Film Inspirations

From: John Hughes <john.hughes_at_...>
Date: Thu, 06 Mar 2008 09:53:38 +1100

At 08:35 AM 1/03/2008, you wrote:
>That's all fine and well, John, but is it any good?

I found some of the lettering in the opening credits to be quite fine. Beyond that, you'll have to wait for the full '300' (and 'Beowulf') essay. :)

BTW, after the shame of '300' and the imperfect aspirations of 'Beowulf', let me unhesitatingly recommend two ***excellent*** Glorantha inspirations ...

Battle of Wits (Muk Gong). A Hong Kong production based on the ever better manga by Hideki Mori - 'Bokku'. Set in Warring States China, it tells the story of single Mohist (to the Americans out there, that's not the same as Maoist) who takes upon himself the defence of a small city under siege. Mohism has been a special fascination of mine for a while, and is fairly central to the Ontolosna project, but that's not why I'm mentioning the movie. It's big budget historical drama, starring Andy Lau. Lots of historical detail, lots of siege ideas (attention Whitewallers), battle action (though little in the way of chop socky). lots of politicking and battles of wits and strategy (all very HQ). There are several ideas in there just begging to be turned into cults. It also offers a subversive new take on notions of hero, also ripe for campaign exploration.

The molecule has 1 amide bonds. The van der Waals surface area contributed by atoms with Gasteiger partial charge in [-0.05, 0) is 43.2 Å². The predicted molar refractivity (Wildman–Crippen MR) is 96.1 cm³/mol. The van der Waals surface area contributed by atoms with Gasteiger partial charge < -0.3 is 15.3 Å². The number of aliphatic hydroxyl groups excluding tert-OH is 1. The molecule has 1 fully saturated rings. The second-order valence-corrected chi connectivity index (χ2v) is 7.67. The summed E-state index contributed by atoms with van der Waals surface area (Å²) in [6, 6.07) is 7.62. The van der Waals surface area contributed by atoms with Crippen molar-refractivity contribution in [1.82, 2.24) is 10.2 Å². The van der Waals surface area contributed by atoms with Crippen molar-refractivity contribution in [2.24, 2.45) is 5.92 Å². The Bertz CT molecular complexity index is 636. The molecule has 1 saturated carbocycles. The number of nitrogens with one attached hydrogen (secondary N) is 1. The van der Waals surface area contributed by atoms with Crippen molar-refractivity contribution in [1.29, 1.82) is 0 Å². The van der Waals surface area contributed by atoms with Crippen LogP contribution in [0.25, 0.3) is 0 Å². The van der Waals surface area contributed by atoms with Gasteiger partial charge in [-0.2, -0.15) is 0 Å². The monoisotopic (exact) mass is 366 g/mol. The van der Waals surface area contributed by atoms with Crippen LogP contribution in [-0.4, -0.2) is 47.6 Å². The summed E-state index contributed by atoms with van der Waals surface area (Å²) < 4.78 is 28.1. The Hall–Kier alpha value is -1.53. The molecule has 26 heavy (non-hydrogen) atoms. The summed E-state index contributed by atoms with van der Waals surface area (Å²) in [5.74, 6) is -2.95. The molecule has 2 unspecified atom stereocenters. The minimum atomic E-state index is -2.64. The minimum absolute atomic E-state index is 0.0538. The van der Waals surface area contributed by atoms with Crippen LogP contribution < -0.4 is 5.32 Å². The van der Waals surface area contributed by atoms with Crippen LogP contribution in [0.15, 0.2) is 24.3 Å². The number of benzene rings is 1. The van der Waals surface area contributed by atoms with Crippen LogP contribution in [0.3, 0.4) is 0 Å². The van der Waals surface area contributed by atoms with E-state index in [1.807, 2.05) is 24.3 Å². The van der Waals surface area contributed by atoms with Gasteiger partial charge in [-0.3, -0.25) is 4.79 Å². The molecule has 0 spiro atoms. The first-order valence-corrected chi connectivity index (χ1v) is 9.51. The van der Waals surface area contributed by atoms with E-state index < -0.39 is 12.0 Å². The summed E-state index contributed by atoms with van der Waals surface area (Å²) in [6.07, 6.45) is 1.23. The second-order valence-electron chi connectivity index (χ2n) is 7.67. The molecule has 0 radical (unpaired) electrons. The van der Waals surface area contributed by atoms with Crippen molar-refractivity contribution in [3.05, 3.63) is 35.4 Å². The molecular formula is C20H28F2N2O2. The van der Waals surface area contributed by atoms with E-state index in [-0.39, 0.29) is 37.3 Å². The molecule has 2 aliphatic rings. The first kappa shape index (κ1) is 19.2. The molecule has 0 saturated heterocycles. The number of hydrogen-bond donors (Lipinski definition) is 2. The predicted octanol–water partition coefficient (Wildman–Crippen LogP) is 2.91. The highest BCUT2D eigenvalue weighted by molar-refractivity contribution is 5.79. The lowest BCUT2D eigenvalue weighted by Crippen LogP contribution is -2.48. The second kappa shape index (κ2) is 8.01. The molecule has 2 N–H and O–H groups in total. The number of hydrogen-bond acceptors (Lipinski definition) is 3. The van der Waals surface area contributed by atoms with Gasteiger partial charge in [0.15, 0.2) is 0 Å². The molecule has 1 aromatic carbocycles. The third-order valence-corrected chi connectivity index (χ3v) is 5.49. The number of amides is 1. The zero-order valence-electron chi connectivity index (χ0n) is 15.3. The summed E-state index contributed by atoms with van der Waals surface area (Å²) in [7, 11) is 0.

The King and The Clown (Wang-ui Namja) is South Korean production set in Joseon Seoul. Its about a pair of travelling performers whose seditious comedy routines attract the attention of the Court, and what happens when the king takes one of the pair as a lover. Again, positively brimming with ideas and story potential: there's already something similar stirring in the Ironspike market. The marketplace comedy and rope escapades are pure rpg. The homosexuality is subtly alluded too (being Korean, blink and you'll miss it), but the issues of loyalty, danger and honour are very well laid out.

And despite being Eastern films, their usefulness is readily applicable to any Gloranthan campaign.



John Hughes
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